Sunday, October 26, 2008

Metro Transit Shortfall

The Fall 2008 report from my King County Councilmember Bob Ferguson mentions a proposed $0.50 fare increase that County Executive Ron Sims has put on the table for the budget discussions. We had an increase of 25 cents last year. Costs are going up. Way up. I'd like to talk about the numbers we are talking about.

The question I want to ask in reply to this quarterly update was this:

Has anyone done a calculation to show people how the current fare balances tax revenue and the rider fares? I think it would be interesting to see, and to show the voters in King County, what the fare would be if the system were exclusively paid for by riders, as well as what the taxes would need to be to be able to reduce the fare to zero. Knowing that we are maintaining a balance between these two extremes might go a long way to calming people's anxiety about how much the service costs and just how much it is worth. I currently pay for a $1.75 bus pass on a monthly basis, costing me $63.

I'm sure that someone has done this before, but insomnia gave me the motivation to try and figure it out for myself. The King County Metro Transit, 2007 Annual Management Report gave me the numbers that I'm working with here.

Here's a table of expenses over the last few years.

Passenger Boardings
Operating Expense
Bus Operating Cost per Boarding
Bus Operations Revenue per Boarding
Expense per Boarding

I'm not sure where the exact numbers for "Bus Operating Cost per Boarding" come from, because the Expense / Boardings ratio is the actual math. But what it shows is the amount of money that would be required by people getting on the bus to pay for the operations of the system. This does not include Capital costs, like building the Transit Centers, Bus Barns and Maintenance Yards. I ride the bus, and of course I'd rather pay the $1.75 or even lower, but it's useful to see that increasing the fare to $2.25 would not match the nearly $4 cost to Metro of providing me the service. By the way, $1.75 to $2.25 is a 28.57% increase. Hold that thought.

Let's look at the other side of the coin. Here are some more numbers from the 2007 Operating Report.

Operating Revenue
Non Operating Revenue
Sales Taxes
Total Revenue

Operating Revenue includes the fares, passes and other things. Sales Taxes are only part of the Non Operating Revenue, although they are the largest part by far. I think we have enough numbers now to play "What If".

If we were going to increase fares so that the 117,492,162 riders covered the entire revenue of $675.6 Million, each person would have to pay $5.75. Per trip. Considering that the calculation they give for how much people actually pay for a ride, $0.81, that's off the charts.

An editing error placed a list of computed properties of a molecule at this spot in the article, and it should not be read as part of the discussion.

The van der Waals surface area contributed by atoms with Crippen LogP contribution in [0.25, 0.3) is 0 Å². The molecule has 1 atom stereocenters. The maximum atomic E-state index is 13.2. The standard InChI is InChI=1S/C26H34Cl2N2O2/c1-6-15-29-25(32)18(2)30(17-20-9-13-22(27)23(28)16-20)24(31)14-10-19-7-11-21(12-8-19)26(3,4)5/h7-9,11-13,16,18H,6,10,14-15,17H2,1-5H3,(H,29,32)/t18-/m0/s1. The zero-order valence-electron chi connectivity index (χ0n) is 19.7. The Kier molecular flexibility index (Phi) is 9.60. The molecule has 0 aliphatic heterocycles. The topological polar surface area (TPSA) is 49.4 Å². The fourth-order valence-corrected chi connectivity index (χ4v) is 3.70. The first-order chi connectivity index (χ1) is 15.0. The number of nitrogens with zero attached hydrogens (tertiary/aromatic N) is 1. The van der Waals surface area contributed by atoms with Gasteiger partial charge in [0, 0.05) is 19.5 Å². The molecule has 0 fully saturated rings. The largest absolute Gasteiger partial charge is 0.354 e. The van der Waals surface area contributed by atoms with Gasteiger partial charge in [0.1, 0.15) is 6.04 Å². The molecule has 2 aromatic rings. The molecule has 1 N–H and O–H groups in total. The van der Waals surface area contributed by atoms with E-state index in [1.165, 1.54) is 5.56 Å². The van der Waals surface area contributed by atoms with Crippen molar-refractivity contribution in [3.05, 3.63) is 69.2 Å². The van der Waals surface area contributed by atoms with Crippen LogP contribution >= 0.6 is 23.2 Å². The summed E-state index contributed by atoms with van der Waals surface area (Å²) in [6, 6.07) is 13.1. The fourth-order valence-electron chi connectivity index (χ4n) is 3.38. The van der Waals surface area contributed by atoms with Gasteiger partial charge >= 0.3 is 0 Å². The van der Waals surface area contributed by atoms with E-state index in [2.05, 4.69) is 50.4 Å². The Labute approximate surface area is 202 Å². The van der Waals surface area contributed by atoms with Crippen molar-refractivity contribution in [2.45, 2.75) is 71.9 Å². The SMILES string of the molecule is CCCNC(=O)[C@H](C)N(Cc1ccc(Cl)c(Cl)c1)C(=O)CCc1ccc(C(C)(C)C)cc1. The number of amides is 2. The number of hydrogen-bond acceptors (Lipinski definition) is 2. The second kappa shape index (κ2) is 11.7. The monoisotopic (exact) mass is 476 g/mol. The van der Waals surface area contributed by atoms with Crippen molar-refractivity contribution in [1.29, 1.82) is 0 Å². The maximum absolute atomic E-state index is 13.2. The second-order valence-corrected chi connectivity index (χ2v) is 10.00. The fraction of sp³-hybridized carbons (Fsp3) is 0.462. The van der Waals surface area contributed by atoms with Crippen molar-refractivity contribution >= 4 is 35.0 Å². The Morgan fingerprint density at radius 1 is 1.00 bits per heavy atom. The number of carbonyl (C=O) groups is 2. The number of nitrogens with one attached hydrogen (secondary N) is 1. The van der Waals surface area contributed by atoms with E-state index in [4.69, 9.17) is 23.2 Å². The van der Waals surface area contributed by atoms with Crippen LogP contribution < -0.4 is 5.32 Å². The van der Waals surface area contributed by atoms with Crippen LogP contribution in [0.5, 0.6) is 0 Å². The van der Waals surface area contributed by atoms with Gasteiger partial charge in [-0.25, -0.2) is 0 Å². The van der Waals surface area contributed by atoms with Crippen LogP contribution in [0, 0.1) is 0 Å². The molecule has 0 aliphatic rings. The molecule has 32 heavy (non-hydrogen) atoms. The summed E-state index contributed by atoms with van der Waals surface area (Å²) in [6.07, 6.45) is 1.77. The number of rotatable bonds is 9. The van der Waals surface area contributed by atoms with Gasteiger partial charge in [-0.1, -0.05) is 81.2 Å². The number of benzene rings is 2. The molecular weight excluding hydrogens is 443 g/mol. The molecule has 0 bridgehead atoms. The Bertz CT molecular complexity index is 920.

If we were to increase Sales Taxes to cover the entire revenue, we would need a 57.4% increase in that portion of the tax.

My momentum on looking at numbers is running out, after a few hours of looking things up and trying to understand what I'm looking at. So I'm going to finish this by talking about principles. Our revenue sources for transportation are unbalanced in my opinion. Sales taxes are used for Transportation,

The background information about the 2008 fare increase, available here, gives us this paragraph:

Additional revenue would increase financial stability

Sales tax revenues – the bulk of Metro’s funding – can vary dramatically with changes in the economy. By increasing the percentage of its funding that comes from fares, Metro would have a more stable, predictable revenue source.

I don't see that. If we want a "stable, predictable revenue source", we should not be depending on any one source, or even two sources. Sales Taxes do depend on the economy, certainly. But ridership and fare revenue also depend on the economy. People take transit to go back and forth to work, as well as shopping and "touristy" stuff like going downtown for dinner and a movie, or seeing friends. In economic slumps, the number of these trips can vary wildly. Even property tax revenue isn't constant year after year, and while I would personally advocate for putting some of the cost of our transit options beyond just the roads on property tax bills, I don't think it's a 100% solution any more than anything else. What we need is a balance between all of the various revenue sources that provides us with the resources we need to provide the services that we want. I need to repeat that number of 117.5 Million people using the bus again here because those people obviously want Metro service. The only other revenue source that I have not mentioned so far is Income taxes.

Barack Obama wants to give an Income Tax break to 95% of us, with the lower incomes getting more than the higher incomes. John McCain wants to give a tax break to everyone, with the higher incomes getting the most. How much of what we pay in Income Taxes in Washington come back to us to help pay for things like Transit? Not much. Because all of that revenue is collected by the Federal Government and used for the Federal Budget. The State doesn't have an Income Tax. King County can't asses one, even though we have quite a few very wealthy individuals, many of whom WANT their income tax dollars helping to pay for things like transit so their employees can get to work here in Washington State instead of paying for pork projects in other states. But do we have a real proposal about Income Taxes in Washington? Is anyone willing to look at the numbers and discuss how we balance our revenue sources so Metro doesn't get hit with a $70 Million shortfall this year? Anyone? Governor? Media?

Nah... It might make Tim Eyman come up with another hair-brained idea.

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